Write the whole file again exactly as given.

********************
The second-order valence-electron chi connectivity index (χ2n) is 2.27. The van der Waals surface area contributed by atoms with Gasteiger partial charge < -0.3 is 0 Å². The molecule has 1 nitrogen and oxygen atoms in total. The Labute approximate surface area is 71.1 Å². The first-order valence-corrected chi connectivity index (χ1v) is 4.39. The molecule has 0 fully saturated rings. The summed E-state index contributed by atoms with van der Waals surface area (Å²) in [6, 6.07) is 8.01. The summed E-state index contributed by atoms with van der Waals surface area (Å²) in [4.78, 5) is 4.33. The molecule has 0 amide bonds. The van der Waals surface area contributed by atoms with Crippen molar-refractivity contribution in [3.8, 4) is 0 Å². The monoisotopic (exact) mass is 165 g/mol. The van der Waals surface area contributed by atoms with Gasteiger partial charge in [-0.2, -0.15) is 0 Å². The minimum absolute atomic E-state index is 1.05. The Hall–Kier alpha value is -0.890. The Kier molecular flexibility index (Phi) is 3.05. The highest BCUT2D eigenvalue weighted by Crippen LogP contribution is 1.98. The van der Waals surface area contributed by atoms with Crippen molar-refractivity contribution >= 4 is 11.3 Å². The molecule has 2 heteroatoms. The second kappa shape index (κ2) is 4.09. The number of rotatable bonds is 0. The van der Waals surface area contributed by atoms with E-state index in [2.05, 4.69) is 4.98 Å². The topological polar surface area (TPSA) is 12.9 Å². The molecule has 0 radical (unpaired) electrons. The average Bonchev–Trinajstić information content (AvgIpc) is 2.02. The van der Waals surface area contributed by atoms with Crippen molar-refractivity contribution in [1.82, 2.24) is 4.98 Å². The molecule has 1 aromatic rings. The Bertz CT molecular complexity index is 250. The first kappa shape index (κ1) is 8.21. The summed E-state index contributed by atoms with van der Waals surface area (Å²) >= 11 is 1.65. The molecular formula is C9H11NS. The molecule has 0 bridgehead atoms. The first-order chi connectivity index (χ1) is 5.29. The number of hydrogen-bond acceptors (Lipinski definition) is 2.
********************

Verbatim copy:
The second-order valence-electron chi connectivity index (χ2n) is 2.27. The van der Waals surface area contributed by atoms with Gasteiger partial charge < -0.3 is 0 Å². The molecule has 1 nitrogen and oxygen atoms in total. The Labute approximate surface area is 71.1 Å². The first-order valence-corrected chi connectivity index (χ1v) is 4.39. The molecule has 0 fully saturated rings. The summed E-state index contributed by atoms with van der Waals surface area (Å²) in [6, 6.07) is 8.01. The summed E-state index contributed by atoms with van der Waals surface area (Å²) in [4.78, 5) is 4.33. The molecule has 0 amide bonds. The van der Waals surface area contributed by atoms with Crippen molar-refractivity contribution in [3.8, 4) is 0 Å². The monoisotopic (exact) mass is 165 g/mol. The van der Waals surface area contributed by atoms with Gasteiger partial charge in [-0.2, -0.15) is 0 Å². The minimum absolute atomic E-state index is 1.05. The Hall–Kier alpha value is -0.890. The Kier molecular flexibility index (Phi) is 3.05. The highest BCUT2D eigenvalue weighted by Crippen LogP contribution is 1.98. The van der Waals surface area contributed by atoms with Crippen molar-refractivity contribution >= 4 is 11.3 Å². The molecule has 2 heteroatoms. The second kappa shape index (κ2) is 4.09. The number of rotatable bonds is 0. The van der Waals surface area contributed by atoms with E-state index in [2.05, 4.69) is 4.98 Å². The topological polar surface area (TPSA) is 12.9 Å². The molecule has 0 radical (unpaired) electrons. The average Bonchev–Trinajstić information content (AvgIpc) is 2.02. The van der Waals surface area contributed by atoms with Crippen molar-refractivity contribution in [1.82, 2.24) is 4.98 Å². The molecule has 1 aromatic rings. The Bertz CT molecular complexity index is 250. The first kappa shape index (κ1) is 8.21. The summed E-state index contributed by atoms with van der Waals surface area (Å²) >= 11 is 1.65. The molecular formula is C9H11NS. The molecule has 0 bridgehead atoms. The first-order chi connectivity index (χ1) is 5.29. The number of hydrogen-bond acceptors (Lipinski definition) is 2.